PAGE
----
It’s Miyazaki Monday once again!  And once again, I’m going to rave profusely about the awesomeness of a Ghibli film.  I promise, there will be at least one decidedly negative review at some point (*ahem, Pom Poko*), but that’s still a few weeks off.

So, for today, you can settle in for another heaping helping of “why Nancy is filled with glee after viewing this anime,” as follows:

Only Yesterday is the second Ghibli film not directed by Hayao Miyazaki.  Rather, here we have another insightful, quiet slice-of-life film from Isao Takahata (director of Grave of the Fireflies … and, unfortunately, inexplicably, Pom Poko … but, as I said, we’ll get to that in a later week).  I believe I claimed that Grave of the Fireflies was the only Ghibli film not to be released by Disney in the US, but I was mistaken.  Disney at first planned to release Only Yesterday, but refused to do so after Ghibli prohibited them from editing out all references to menstruation from the film.  (Haha, and yeah, there are quite a few of them … I’ll explain soon.)  So, not only was there no Disney release for this film, but as far as I can tell, it hasn’t even ever been dubbed in English!  So, this is the first Miyazaki Monday on which I watched a Ghibli film in Japanese with English subtitles instead.  While I’m not bothered by American voice acting, and (unlike most anime enthusiasts) even prefer dubs in general, it is refreshing every now and then to sit back and delight in the cadence of the Japanese language.  And, really, Only Yesterday is such a thoroughly Japanese film that it seems quite appropriate to have done so.

The music, by Katsu Hoshi, is lovely and suits the film quite nicely.  I’m not certain if Hoshi is also responsible for the Hungarian folk/farming songs that provide the backdrop for most of the film, though.  And those are the musical moments that create in this little movie some of its most powerful scenes.  The animation style is different — somewhat looser, mistier, dreamlike and dated — than much of Ghibli’s work, though the style is indicative of Takahata’s presence, and it encompasses the viewer cozily in the fuzzy cloud of nostalgia and reminiscence within which the story develops.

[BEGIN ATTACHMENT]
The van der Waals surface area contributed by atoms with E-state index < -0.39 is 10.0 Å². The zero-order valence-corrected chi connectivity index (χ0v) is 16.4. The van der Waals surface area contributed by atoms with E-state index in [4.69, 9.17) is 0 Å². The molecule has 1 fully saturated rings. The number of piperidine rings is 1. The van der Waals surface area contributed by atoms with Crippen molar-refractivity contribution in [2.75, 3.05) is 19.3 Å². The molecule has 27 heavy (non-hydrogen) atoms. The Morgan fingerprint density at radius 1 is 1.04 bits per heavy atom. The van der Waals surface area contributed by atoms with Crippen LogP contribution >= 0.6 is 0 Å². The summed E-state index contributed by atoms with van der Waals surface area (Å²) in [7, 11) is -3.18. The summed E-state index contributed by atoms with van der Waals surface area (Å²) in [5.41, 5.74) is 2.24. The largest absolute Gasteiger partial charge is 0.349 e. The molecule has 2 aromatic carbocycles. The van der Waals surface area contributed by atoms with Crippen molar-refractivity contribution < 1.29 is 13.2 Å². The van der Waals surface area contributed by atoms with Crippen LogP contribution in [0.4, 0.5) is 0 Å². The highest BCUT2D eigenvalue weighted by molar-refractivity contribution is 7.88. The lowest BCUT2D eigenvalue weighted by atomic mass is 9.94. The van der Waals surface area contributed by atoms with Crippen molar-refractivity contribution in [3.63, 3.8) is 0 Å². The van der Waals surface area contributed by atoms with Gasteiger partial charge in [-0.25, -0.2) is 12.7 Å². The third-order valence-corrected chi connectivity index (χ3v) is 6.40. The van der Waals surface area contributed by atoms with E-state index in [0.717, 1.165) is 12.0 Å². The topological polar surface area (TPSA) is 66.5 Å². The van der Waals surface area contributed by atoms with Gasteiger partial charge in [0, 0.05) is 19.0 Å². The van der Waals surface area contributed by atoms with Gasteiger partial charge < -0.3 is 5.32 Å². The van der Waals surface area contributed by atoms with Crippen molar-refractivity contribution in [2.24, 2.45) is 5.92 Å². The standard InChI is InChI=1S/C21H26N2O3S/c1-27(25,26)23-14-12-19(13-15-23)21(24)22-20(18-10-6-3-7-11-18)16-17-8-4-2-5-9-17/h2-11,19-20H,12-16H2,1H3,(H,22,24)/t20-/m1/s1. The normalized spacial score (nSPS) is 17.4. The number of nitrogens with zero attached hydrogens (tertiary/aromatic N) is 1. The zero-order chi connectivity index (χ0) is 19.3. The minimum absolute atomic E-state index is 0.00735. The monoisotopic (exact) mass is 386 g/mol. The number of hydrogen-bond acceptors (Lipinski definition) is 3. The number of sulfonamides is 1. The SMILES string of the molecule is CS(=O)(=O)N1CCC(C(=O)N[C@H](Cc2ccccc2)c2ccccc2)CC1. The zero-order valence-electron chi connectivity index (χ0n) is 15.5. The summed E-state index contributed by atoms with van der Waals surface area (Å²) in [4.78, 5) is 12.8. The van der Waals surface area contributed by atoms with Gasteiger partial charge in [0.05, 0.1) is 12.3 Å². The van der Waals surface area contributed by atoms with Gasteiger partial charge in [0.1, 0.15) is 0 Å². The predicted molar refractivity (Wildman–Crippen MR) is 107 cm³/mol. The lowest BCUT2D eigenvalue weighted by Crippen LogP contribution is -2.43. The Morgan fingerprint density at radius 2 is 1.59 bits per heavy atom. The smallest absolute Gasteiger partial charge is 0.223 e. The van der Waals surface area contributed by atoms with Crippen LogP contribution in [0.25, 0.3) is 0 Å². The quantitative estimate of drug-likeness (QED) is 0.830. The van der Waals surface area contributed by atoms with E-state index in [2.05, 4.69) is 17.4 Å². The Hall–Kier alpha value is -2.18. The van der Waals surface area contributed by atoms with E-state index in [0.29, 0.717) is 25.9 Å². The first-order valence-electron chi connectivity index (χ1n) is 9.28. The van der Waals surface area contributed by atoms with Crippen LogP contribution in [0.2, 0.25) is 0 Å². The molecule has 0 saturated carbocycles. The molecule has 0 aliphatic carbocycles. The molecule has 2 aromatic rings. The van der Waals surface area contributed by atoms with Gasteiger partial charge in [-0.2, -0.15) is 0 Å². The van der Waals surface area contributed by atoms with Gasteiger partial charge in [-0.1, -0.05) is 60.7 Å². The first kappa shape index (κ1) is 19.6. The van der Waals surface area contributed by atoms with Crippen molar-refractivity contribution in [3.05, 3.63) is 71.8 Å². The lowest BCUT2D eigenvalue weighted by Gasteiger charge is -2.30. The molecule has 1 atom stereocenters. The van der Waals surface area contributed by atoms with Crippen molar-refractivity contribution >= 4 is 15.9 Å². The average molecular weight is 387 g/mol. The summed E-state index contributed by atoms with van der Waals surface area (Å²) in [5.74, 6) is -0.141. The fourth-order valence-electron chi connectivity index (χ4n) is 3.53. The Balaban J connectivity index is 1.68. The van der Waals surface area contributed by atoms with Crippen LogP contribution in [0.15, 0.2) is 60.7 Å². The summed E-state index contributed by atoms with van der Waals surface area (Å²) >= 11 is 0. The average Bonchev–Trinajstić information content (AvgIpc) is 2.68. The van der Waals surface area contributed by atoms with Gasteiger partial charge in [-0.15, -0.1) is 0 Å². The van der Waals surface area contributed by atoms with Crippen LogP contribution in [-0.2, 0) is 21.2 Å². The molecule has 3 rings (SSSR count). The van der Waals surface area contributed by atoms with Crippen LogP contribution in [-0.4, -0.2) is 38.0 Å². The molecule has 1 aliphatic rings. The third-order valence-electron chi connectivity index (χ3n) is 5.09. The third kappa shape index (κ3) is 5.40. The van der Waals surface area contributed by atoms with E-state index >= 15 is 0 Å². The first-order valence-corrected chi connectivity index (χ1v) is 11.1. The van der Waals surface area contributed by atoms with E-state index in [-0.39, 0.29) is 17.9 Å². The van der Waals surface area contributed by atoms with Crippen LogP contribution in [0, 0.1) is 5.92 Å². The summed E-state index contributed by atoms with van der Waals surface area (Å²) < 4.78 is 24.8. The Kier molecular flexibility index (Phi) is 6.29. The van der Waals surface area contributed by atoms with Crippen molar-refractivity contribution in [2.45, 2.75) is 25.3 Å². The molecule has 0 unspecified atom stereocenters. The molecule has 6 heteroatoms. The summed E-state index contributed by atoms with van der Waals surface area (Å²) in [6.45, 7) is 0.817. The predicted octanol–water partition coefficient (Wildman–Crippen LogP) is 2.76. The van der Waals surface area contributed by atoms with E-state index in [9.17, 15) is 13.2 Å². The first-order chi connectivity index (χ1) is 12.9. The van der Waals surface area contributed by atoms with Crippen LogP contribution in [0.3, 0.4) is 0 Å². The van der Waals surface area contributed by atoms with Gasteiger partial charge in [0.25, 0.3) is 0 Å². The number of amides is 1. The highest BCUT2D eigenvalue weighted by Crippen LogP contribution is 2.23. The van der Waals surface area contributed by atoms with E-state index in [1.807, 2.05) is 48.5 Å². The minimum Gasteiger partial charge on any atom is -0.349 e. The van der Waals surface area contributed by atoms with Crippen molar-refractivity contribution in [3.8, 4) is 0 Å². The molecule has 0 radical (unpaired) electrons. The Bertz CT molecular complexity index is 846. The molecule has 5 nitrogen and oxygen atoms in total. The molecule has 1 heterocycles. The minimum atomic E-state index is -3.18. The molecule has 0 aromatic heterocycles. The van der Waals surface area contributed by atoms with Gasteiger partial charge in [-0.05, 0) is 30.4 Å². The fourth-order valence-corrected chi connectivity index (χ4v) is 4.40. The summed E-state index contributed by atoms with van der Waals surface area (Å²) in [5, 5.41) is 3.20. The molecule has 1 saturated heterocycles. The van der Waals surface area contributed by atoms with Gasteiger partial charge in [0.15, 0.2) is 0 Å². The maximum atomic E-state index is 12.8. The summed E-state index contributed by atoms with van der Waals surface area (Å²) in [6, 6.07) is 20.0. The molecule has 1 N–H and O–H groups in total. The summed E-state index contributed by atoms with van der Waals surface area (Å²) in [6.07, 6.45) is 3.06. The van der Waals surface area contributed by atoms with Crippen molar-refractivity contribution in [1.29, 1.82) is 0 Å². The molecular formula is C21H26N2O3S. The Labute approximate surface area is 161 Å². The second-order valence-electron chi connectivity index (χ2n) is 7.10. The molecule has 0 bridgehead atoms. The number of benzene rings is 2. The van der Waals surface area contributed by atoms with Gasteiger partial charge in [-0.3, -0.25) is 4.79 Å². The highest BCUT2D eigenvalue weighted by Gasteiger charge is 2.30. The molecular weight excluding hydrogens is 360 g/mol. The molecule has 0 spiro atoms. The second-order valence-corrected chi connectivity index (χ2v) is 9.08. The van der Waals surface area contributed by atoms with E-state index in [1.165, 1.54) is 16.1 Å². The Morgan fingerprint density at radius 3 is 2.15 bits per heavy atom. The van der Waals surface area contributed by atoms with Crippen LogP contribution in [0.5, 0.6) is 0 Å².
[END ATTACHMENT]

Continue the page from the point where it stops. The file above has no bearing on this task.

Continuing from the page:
The story is told by a 27 year old Tokyo office worker, who is going to the country for her holiday from work.  As she travels towards the fields of safflower, the rice paddies, and the orchards where she’ll work throughout the next ten days, she is accompanied by the constant memory of her 5th grade year and her 10-year-old self.  We return with her to childish moments of selfishness and covetousness, to the awkwardness of school children’s mockeries and the girls-only mandatory lecture from the school nurse (hence the references to menstruation), to arguments with siblings and punishments from parents, and to the realization that who she has been is still shaping who she will become.

All the while, we see her as a 27 year old, fulfilling her childhood desire for a visit to the country, and finding there a freedom, satisfaction, and delight in a type of hard work unlike anything afforded by Tokyo’s offices.  Hers is a story of coming of age, and also a story of redemption.  But these are not dramatic events played out in some climactic tale … rather, they are honest musings, utterly relatable, slow and thoughtful and simple.

I don’t know quite how to describe any better what the film is or what it does, or why I feel so incredibly affected by it each time I watch it.  I just know it’s good.  🙂  It wanders almost into the category of chick flick, which for me is almost instantly distasteful in any film — but there are a handful (a very, very select handful, mind you) of chick flicks that I also believe are truly great films, and Only Yesterday happens to be one of them.  Also, hey, that surprising song over the end credits cracks me up *every time*!  Nothing like sappy American love songs sung by Japanese vocalists.  Too funny.

ProsGreat music, powerful portrayal of the beauty and providence of nature, interesting exploration of life and desire and genuine happiness, lovely animation, etc.

Cons:  A bit of a chick flick at times, animation not as crisp as usual, a little too girly for many, perhaps

Another one of my very favorite Ghibli movies.  Again, not quite a masterpiece, but certainly a great film!  **** out of *****

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